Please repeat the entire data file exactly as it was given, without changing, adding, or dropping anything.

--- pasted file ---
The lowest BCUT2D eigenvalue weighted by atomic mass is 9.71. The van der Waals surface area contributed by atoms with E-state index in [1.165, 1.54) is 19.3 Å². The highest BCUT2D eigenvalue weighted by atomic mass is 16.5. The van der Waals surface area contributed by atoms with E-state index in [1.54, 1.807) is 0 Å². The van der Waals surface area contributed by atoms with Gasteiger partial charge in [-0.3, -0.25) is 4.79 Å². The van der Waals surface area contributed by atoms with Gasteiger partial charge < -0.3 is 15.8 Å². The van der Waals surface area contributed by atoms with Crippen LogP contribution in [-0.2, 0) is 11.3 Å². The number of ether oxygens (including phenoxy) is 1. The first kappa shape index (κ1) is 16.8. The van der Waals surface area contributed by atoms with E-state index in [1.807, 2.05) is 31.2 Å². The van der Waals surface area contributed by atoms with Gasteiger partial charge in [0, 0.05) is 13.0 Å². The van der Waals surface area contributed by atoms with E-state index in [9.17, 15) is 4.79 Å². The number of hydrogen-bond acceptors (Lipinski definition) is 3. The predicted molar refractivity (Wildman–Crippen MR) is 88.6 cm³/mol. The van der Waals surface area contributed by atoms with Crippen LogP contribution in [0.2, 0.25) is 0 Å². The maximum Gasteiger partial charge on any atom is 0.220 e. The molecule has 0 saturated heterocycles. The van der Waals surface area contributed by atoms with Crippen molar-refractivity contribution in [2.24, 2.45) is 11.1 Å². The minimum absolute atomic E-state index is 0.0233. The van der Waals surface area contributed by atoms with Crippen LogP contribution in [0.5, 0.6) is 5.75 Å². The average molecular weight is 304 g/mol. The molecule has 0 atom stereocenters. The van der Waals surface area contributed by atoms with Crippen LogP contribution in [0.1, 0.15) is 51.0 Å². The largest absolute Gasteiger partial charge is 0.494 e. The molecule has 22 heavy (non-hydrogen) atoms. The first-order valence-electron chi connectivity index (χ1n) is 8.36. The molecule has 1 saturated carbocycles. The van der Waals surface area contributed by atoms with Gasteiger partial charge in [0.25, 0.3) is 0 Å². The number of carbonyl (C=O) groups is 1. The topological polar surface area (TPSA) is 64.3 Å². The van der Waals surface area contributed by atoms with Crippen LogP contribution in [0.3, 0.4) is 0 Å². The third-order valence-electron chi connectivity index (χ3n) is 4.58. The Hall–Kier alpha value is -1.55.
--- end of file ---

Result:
The lowest BCUT2D eigenvalue weighted by atomic mass is 9.71. The van der Waals surface area contributed by atoms with E-state index in [1.165, 1.54) is 19.3 Å². The highest BCUT2D eigenvalue weighted by atomic mass is 16.5. The van der Waals surface area contributed by atoms with E-state index in [1.54, 1.807) is 0 Å². The van der Waals surface area contributed by atoms with Gasteiger partial charge in [-0.3, -0.25) is 4.79 Å². The van der Waals surface area contributed by atoms with Gasteiger partial charge < -0.3 is 15.8 Å². The van der Waals surface area contributed by atoms with Crippen LogP contribution in [-0.2, 0) is 11.3 Å². The number of ether oxygens (including phenoxy) is 1. The first kappa shape index (κ1) is 16.8. The van der Waals surface area contributed by atoms with E-state index in [1.807, 2.05) is 31.2 Å². The van der Waals surface area contributed by atoms with Gasteiger partial charge in [0, 0.05) is 13.0 Å². The van der Waals surface area contributed by atoms with E-state index in [9.17, 15) is 4.79 Å². The number of hydrogen-bond acceptors (Lipinski definition) is 3. The predicted molar refractivity (Wildman–Crippen MR) is 88.6 cm³/mol. The van der Waals surface area contributed by atoms with Crippen LogP contribution in [0.2, 0.25) is 0 Å². The maximum Gasteiger partial charge on any atom is 0.220 e. The molecule has 0 saturated heterocycles. The van der Waals surface area contributed by atoms with Crippen molar-refractivity contribution in [2.24, 2.45) is 11.1 Å². The minimum absolute atomic E-state index is 0.0233. The van der Waals surface area contributed by atoms with Crippen LogP contribution in [0.5, 0.6) is 5.75 Å². The average molecular weight is 304 g/mol. The molecule has 0 atom stereocenters. The van der Waals surface area contributed by atoms with Crippen LogP contribution in [0.1, 0.15) is 51.0 Å². The largest absolute Gasteiger partial charge is 0.494 e. The molecule has 22 heavy (non-hydrogen) atoms. The first-order valence-electron chi connectivity index (χ1n) is 8.36. The molecule has 1 saturated carbocycles. The van der Waals surface area contributed by atoms with Gasteiger partial charge in [0.25, 0.3) is 0 Å². The number of carbonyl (C=O) groups is 1. The topological polar surface area (TPSA) is 64.3 Å². The van der Waals surface area contributed by atoms with Crippen LogP contribution in [0.3, 0.4) is 0 Å². The third-order valence-electron chi connectivity index (χ3n) is 4.58. The Hall–Kier alpha value is -1.55.